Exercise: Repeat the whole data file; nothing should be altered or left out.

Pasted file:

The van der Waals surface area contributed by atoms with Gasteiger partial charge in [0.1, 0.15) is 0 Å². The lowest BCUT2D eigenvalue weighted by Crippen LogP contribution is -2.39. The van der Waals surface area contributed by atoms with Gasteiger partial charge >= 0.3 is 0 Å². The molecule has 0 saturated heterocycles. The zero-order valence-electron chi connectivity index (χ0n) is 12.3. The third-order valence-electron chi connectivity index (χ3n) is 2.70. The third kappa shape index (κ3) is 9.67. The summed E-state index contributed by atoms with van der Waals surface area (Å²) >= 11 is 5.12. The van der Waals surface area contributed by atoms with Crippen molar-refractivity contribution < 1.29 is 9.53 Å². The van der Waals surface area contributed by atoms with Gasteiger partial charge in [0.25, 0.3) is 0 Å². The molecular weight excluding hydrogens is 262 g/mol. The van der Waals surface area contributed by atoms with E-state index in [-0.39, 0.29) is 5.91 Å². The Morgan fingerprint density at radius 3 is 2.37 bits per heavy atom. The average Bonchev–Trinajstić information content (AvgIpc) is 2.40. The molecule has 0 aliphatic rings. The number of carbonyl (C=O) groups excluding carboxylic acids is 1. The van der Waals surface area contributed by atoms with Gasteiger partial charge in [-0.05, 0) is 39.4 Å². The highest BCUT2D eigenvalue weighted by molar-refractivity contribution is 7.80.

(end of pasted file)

The van der Waals surface area contributed by atoms with Gasteiger partial charge in [0.1, 0.15) is 0 Å². The lowest BCUT2D eigenvalue weighted by Crippen LogP contribution is -2.39. The van der Waals surface area contributed by atoms with Gasteiger partial charge >= 0.3 is 0 Å². The molecule has 0 saturated heterocycles. The zero-order valence-electron chi connectivity index (χ0n) is 12.3. The third-order valence-electron chi connectivity index (χ3n) is 2.70. The third kappa shape index (κ3) is 9.67. The summed E-state index contributed by atoms with van der Waals surface area (Å²) >= 11 is 5.12. The van der Waals surface area contributed by atoms with Crippen molar-refractivity contribution < 1.29 is 9.53 Å². The van der Waals surface area contributed by atoms with Gasteiger partial charge in [0.25, 0.3) is 0 Å². The molecular weight excluding hydrogens is 262 g/mol. The van der Waals surface area contributed by atoms with E-state index in [-0.39, 0.29) is 5.91 Å². The Morgan fingerprint density at radius 3 is 2.37 bits per heavy atom. The average Bonchev–Trinajstić information content (AvgIpc) is 2.40. The molecule has 0 aliphatic rings. The number of carbonyl (C=O) groups excluding carboxylic acids is 1. The van der Waals surface area contributed by atoms with Gasteiger partial charge in [-0.05, 0) is 39.4 Å². The highest BCUT2D eigenvalue weighted by molar-refractivity contribution is 7.80.